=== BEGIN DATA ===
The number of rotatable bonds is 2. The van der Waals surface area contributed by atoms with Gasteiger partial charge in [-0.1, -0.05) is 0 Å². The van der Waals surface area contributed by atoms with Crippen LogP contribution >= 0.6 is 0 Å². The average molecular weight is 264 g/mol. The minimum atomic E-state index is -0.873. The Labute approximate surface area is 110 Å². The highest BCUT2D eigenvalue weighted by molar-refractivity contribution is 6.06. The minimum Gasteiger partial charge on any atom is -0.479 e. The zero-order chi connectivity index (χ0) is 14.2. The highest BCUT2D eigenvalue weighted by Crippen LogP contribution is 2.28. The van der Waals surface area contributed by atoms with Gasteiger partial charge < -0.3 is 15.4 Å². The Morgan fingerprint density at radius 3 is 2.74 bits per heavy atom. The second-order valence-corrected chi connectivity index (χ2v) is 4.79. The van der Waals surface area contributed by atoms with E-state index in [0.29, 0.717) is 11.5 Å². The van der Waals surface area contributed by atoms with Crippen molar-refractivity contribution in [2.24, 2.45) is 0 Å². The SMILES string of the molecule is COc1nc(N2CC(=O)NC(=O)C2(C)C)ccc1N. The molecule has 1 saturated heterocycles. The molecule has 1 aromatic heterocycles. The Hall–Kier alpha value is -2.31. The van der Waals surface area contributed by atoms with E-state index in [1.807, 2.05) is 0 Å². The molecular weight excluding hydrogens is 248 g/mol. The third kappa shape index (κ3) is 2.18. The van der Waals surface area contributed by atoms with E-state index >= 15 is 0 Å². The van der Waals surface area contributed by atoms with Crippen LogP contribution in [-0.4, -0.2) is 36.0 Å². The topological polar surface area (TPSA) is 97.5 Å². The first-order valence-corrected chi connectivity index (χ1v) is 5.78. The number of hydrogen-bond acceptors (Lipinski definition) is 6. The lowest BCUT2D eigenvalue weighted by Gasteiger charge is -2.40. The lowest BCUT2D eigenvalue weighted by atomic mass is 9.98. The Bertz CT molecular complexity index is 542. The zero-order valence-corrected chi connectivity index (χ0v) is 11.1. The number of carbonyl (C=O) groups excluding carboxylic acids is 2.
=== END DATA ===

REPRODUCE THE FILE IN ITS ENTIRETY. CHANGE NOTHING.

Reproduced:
The number of rotatable bonds is 2. The van der Waals surface area contributed by atoms with Gasteiger partial charge in [-0.1, -0.05) is 0 Å². The van der Waals surface area contributed by atoms with Crippen LogP contribution >= 0.6 is 0 Å². The average molecular weight is 264 g/mol. The minimum atomic E-state index is -0.873. The Labute approximate surface area is 110 Å². The highest BCUT2D eigenvalue weighted by molar-refractivity contribution is 6.06. The minimum Gasteiger partial charge on any atom is -0.479 e. The zero-order chi connectivity index (χ0) is 14.2. The highest BCUT2D eigenvalue weighted by Crippen LogP contribution is 2.28. The van der Waals surface area contributed by atoms with Gasteiger partial charge < -0.3 is 15.4 Å². The Morgan fingerprint density at radius 3 is 2.74 bits per heavy atom. The second-order valence-corrected chi connectivity index (χ2v) is 4.79. The van der Waals surface area contributed by atoms with E-state index in [0.29, 0.717) is 11.5 Å². The van der Waals surface area contributed by atoms with Crippen molar-refractivity contribution in [2.24, 2.45) is 0 Å². The SMILES string of the molecule is COc1nc(N2CC(=O)NC(=O)C2(C)C)ccc1N. The molecule has 1 saturated heterocycles. The molecule has 1 aromatic heterocycles. The Hall–Kier alpha value is -2.31. The van der Waals surface area contributed by atoms with E-state index in [1.807, 2.05) is 0 Å². The molecular weight excluding hydrogens is 248 g/mol. The third kappa shape index (κ3) is 2.18. The van der Waals surface area contributed by atoms with E-state index >= 15 is 0 Å². The van der Waals surface area contributed by atoms with Crippen LogP contribution in [-0.4, -0.2) is 36.0 Å². The topological polar surface area (TPSA) is 97.5 Å². The first-order valence-corrected chi connectivity index (χ1v) is 5.78. The number of hydrogen-bond acceptors (Lipinski definition) is 6. The lowest BCUT2D eigenvalue weighted by Gasteiger charge is -2.40. The lowest BCUT2D eigenvalue weighted by atomic mass is 9.98. The Bertz CT molecular complexity index is 542. The zero-order valence-corrected chi connectivity index (χ0v) is 11.1. The number of carbonyl (C=O) groups excluding carboxylic acids is 2.